Obama urges bipartisan unity to impose austerity measures

By Kate Randall
4 May 2011

President Obama cited the bipartisan congressional support for the US operation that killed Osama bin Laden Sunday as the model for similar cooperation on austerity measures aimed at slashing public spending.

His remarks came at a previously scheduled White House dinner on Monday, attended by Democratic and Republican leaders of the House and Senate, chairmen and ranking members of both chambers’ committees, and cabinet members.

Obama claimed that the killing of the Al Qaeda leader has provoked “the same sense of unity that prevailed on 9/11,” and that it was his “fervent hope that we can harness some of that unity and some of that pride to confront the many challenges that we still face.” One of the challenges alluded to by the president is the current wrangling over the $1.6 trillion federal budget deficit, and the debate over lifting the federal debt ceiling.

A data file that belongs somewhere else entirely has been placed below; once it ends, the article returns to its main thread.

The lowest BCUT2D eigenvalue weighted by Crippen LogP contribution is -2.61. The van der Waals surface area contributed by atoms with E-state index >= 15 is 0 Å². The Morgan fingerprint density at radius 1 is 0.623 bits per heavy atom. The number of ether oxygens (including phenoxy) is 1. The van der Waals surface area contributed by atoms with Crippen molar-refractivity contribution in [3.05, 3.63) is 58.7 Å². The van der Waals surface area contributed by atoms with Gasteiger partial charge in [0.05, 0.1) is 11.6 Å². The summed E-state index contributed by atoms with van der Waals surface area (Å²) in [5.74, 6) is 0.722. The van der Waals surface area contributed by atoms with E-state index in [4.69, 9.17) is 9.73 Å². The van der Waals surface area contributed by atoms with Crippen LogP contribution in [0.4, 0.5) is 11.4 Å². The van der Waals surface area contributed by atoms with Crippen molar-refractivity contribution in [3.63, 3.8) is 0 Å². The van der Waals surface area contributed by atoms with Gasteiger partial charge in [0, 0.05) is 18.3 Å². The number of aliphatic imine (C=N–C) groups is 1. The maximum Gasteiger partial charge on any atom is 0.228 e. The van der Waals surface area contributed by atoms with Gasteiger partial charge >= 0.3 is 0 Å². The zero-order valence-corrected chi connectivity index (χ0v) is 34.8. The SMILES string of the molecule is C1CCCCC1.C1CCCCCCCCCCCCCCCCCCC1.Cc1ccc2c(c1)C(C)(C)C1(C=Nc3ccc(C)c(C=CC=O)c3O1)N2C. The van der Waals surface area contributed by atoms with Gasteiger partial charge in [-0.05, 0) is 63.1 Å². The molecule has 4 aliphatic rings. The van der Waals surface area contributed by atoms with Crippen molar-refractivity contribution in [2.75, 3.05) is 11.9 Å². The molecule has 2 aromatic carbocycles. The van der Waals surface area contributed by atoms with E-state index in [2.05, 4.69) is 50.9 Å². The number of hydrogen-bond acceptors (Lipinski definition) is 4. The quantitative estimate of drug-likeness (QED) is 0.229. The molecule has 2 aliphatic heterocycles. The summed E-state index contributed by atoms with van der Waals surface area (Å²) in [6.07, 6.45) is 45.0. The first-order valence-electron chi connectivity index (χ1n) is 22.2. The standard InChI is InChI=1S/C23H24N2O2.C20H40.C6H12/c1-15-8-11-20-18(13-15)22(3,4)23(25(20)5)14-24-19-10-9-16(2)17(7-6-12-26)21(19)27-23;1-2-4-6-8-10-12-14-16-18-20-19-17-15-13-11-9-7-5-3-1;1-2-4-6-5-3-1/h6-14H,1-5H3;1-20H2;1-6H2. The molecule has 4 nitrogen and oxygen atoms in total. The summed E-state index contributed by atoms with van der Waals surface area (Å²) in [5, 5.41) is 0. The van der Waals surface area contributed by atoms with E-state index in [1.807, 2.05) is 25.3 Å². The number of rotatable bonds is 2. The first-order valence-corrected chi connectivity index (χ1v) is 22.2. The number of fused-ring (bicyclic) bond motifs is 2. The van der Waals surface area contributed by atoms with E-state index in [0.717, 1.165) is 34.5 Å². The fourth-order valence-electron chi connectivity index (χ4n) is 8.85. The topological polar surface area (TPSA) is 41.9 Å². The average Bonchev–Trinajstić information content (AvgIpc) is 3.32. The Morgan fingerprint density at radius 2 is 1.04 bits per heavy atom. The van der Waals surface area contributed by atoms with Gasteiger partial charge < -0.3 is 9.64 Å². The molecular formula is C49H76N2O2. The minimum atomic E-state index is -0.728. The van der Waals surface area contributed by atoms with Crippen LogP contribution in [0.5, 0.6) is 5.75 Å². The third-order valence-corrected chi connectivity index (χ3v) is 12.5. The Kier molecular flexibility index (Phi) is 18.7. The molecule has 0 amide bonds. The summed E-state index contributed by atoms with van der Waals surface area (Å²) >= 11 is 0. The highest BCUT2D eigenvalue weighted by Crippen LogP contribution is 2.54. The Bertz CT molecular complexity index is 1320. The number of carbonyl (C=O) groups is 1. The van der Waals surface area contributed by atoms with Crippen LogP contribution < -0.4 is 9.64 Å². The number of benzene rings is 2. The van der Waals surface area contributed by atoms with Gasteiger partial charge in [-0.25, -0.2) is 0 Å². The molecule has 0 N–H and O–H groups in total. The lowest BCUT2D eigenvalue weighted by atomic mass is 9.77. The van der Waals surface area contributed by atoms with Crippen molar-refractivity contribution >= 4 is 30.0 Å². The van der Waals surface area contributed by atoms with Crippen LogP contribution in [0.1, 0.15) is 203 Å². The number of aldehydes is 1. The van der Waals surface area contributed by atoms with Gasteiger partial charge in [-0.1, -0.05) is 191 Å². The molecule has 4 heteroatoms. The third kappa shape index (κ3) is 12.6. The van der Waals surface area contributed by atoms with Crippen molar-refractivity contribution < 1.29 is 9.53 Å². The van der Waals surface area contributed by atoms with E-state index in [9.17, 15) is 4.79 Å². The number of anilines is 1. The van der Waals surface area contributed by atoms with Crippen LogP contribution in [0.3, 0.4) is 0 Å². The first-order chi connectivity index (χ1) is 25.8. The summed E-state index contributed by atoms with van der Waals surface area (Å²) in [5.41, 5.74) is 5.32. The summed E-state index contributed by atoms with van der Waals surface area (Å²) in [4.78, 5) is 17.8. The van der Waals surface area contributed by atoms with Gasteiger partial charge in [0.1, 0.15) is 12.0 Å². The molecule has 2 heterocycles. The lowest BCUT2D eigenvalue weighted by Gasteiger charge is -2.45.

While differences have emerged on whether to raise the debt ceiling and by how much, and on details of what should be cut, there is overriding agreement between Democrats, Republicans and the Obama administration that working people must shoulder the burden through cuts to Medicare, Medicaid and other social programs.

Obama praised the assembled Congressional leaders and administration personnel for backing the US military and counter-terrorism apparatus that made the raid in Pakistan possible. “Without your support, they could not do what they do,” he said. Indeed, bipartisan congressional support has enabled the wars of aggression and crimes currently being carried out in the name of the American people.